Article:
Your latest edit "..the UNKNOWABLE..in the flesh" indicates something I just wish to clarify. I had thought you were describing a creative, intelligent life force, but the last line you added indicates something more. Not only a sentient being, but a corporeal one as well.
Not arguing, just seeking to understand what you're saying.
It just doesn't always make sense, even when it should.
But thanks for being willing to share your perspective with me on this. I know your instinct for me must be one of mistrust, given our past encounters, and maybe that's why you speak so vaguely and unclearly, as a way to avoid being pinned down by people you feel would argue your viewpoint.
But really, in this thread I don't personally want to argue about it. I just wondered how many different definitions might come up, and among them how many would resemble that of the anonymous pastor I quoted.
I know people define god in many, many different ways. I was unused to the term being used in the way the pastor did, wherein god is the term used to indicate a search for the unknowable. In his quote, god isn't the unknowable, god is the search for the unknowable.
Forgive me Deborah for asking more questions of you. Do you define god as a being people might have a personal relationship with in any way? Is there a "salvation" involved? Is the intelligent, creative, sentient and corporeal being you've described concerned with our lives, and with "righteousness" and "sin"?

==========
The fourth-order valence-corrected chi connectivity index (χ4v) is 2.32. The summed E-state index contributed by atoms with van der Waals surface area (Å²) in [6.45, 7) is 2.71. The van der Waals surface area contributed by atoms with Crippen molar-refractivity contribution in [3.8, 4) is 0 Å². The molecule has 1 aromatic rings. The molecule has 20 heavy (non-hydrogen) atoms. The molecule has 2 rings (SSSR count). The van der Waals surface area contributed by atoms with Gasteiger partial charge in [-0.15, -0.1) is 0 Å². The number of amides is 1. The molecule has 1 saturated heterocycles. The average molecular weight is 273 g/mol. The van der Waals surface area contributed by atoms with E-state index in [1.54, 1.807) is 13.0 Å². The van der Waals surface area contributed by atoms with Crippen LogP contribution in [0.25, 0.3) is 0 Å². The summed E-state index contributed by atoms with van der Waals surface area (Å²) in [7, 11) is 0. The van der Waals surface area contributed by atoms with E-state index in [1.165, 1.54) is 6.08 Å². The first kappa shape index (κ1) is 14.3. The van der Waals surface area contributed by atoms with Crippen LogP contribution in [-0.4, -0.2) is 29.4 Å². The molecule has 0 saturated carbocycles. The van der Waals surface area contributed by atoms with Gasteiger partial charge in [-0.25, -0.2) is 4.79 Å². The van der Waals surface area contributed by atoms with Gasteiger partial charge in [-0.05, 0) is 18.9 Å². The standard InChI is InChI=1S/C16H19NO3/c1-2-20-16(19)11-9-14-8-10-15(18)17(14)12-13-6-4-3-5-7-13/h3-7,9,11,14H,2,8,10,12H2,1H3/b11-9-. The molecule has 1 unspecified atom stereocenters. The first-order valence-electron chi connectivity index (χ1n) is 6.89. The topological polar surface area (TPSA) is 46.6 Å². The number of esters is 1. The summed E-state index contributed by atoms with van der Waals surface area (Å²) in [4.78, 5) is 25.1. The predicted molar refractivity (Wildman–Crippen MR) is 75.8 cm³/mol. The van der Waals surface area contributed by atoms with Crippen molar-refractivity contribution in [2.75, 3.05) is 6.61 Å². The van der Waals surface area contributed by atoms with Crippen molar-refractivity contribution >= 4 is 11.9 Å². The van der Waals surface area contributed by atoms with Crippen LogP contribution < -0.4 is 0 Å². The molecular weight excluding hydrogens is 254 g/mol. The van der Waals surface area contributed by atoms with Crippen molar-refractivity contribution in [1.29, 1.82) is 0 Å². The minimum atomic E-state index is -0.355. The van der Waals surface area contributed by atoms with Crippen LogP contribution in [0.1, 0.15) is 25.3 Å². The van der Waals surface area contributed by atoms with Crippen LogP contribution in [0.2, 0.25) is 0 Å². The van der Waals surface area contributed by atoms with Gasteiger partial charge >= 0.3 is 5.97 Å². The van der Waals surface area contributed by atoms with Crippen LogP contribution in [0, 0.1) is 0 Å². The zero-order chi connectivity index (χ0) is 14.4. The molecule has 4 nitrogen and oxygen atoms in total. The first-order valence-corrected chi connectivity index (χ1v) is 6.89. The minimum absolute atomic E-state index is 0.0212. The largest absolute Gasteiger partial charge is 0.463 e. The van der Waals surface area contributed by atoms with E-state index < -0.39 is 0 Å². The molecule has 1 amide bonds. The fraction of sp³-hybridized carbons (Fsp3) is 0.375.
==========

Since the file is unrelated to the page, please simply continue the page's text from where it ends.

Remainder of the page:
You included the word unknowable in your last reply, but I want to be sure I understand correctly, if you feel like clarifying on these points.
It sounds like your non-believing pastors are sort of saying what Pessoa said, which was, roughly: "God exists. It's the adjectives that follow complicating and causing problems."
Standing alone like that, that works. It offends no one. Everyone has an understanding of God. Soon as you add anything, you'll start getting arguments. Whether as a fictitious idea, as just accepting it as a word used to describe the indescribable, a concept to embody the homeostatic whole of the universe,or as something more precise that defines it/Him/Her/Them very specifically and with a name and a complete mythology and set of rules. Just God works for all people. Add ONE adjective, even just an article, and you start the fight.